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Situation in eastern Ukraine worsening, says UN report

New Ukraine report

15 September 2016

Russian | Ukrainian

GENEVA/KYIV (15 September 2016) – A new UN report released on Thursday describes the deterioration of the human rights situation in eastern Ukraine, as a result of escalating hostilities between June and August, and the continued disregard for the protection of civilians by both sides of the conflict.

The report*, which covers the period from mid-May to mid-August, shows a 66 per cent increase of the number of conflict-related civilian casualties in the east, compared to the previous reporting period. In total, the UN Human Rights Monitoring Mission in Ukraine documented 188 civilian casualties in eastern Ukraine, including 28 dead and 160 injured, during the three months covered by the report.

By 15 September 2016, OHCHR recorded 9,640 conflict-related deaths and 22,431 injuries among Ukrainian armed forces, civilians and members of the armed groups since the conflict began in mid-April 2014.**

“While the situation has improved since the ceasefire was restored on 1 September, the situation along the contact line remains deeply unstable, as demonstrated by the incidents which took place last week-end. In fact there is a real risk that a new outbreak of violence could happen at any time,” said UN High Commissioner for Human Rights Zeid Ra’ad Al Hussein.

The report describes how the close proximity of Government forces and armed groups at the contact line has contributed to rising tensions. In addition, the proliferation of arms and the positioning of their fighters and weapons in populated residential areas by both sides have heightened risks and harm to civilians.

While more than half of all civilian casualties recorded in June and July resulted from shelling across the contact line, considerable number of civilians were also killed and injured by mines, explosive remnants of war and booby traps. The number of civilians who died as a result of the secondary effects of violence, including lack of food, water, medicine or healthcare, remains unknown.

The report shows that civilians living in the conflict-affected area are deprived of protection, access to basic services and humanitarian aid, and that their freedom of movement is severely hampered.

UN human rights monitors also found that about 70 per cent of the alleged human rights abuses and violations they documented between mid-May and mid-August involved allegations of torture, ill-treatment and incommunicado detention.

The very limited accountability for these violations and abuses, which have been committed both by the Ukrainian armed forces and law enforcement agencies, and the armed groups in the east, remains a key issue. “Where conflict-related cases have been prosecuted there have been serious concerns about due process and fair trial rights,” says the report.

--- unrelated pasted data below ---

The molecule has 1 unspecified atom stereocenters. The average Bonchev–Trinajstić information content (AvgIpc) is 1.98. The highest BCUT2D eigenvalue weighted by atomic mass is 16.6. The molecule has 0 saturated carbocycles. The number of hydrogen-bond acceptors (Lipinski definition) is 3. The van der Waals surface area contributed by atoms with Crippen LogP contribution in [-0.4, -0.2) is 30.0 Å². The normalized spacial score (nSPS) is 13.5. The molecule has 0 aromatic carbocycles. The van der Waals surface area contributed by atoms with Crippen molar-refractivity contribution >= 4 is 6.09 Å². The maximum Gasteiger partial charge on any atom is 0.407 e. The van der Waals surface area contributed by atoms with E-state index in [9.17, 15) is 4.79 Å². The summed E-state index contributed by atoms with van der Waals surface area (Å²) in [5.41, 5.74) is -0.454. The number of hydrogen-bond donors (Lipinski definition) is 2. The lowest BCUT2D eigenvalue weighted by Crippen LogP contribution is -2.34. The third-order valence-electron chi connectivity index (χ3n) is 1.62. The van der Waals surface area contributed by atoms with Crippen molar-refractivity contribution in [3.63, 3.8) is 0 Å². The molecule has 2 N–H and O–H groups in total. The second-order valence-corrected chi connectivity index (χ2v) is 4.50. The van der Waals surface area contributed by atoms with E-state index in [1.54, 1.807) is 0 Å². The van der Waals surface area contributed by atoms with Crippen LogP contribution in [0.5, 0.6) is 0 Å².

The report also notes that journalists have been particularly targeted, with reports of harassment and intimidation, leading to self-censorship. “Journalists who have reported on the conflict, or from armed group-controlled areas, have found themselves as targets of online attacks carried out with the tacit consent – and at times declared support – of high-ranking Government officials,” it says, noting that freedom of expression has become a political issue after the recent resignation of the Deputy Information Policy Minister over the unwillingness of Government authorities to investigate abuses against journalists.

The situation of more than 1.7 million people registered as internally displaced people (IDPs) is also a major source of concern. One of key issues lies in the decision by the Ukrainian Government to link the payment of pensions and social entitlements to IDPs to their registration and the verification of their place of residence. This has negatively impacted some 500,000 to 600,000 IDPs in eastern Ukraine. Cases of discrimination against IDPs in accessing employment, accommodation or banking services based on their place of origin have also been documented.

The report also highlights the gradual deterioration of the human rights situation and regression of fundamental freedoms in the Autonomous Republic of Crimea, the status of which is prescribed by UN GA res 68/262. With the increasing integration into the Russian Federation, there is a lack of accountability and redress for victims of human rights abuses, in particular detainees. The right to peaceful assembly has also been further curtailed by the de facto authorities and people continue to be interrogated and harassed by law enforcement agents for expressing views that are considered to be extremist.

“The escalation of hostilities along the contact line over the summer was a sharp reminder that the situation in eastern Ukraine deserves much more attention. Additional efforts are needed to find a lasting solution to this crisis and put an end the suffering of the civilian population. Human rights and justice are what people need, not further deaths and more intense hatred and destruction,” the High Commissioner said.


* The report is the 15th in a series produced by the United Nations Human Rights Monitoring Mission in Ukraine (HRMMU), which was deployed by the UN Human Rights Office to Ukraine in March 2014 upon the invitation of the Government of Ukraine.

** This is a conservative estimate OHCHR based on available data.

To read the latest report of the UN Human Rights Monitoring Mission in Ukraine, please visit: 

For more information and media requests, please contact Rupert Colville (+41 22 917 9767 / [email protected]) or Cécile Pouilly (+41 22 917 9310 / [email protected])  

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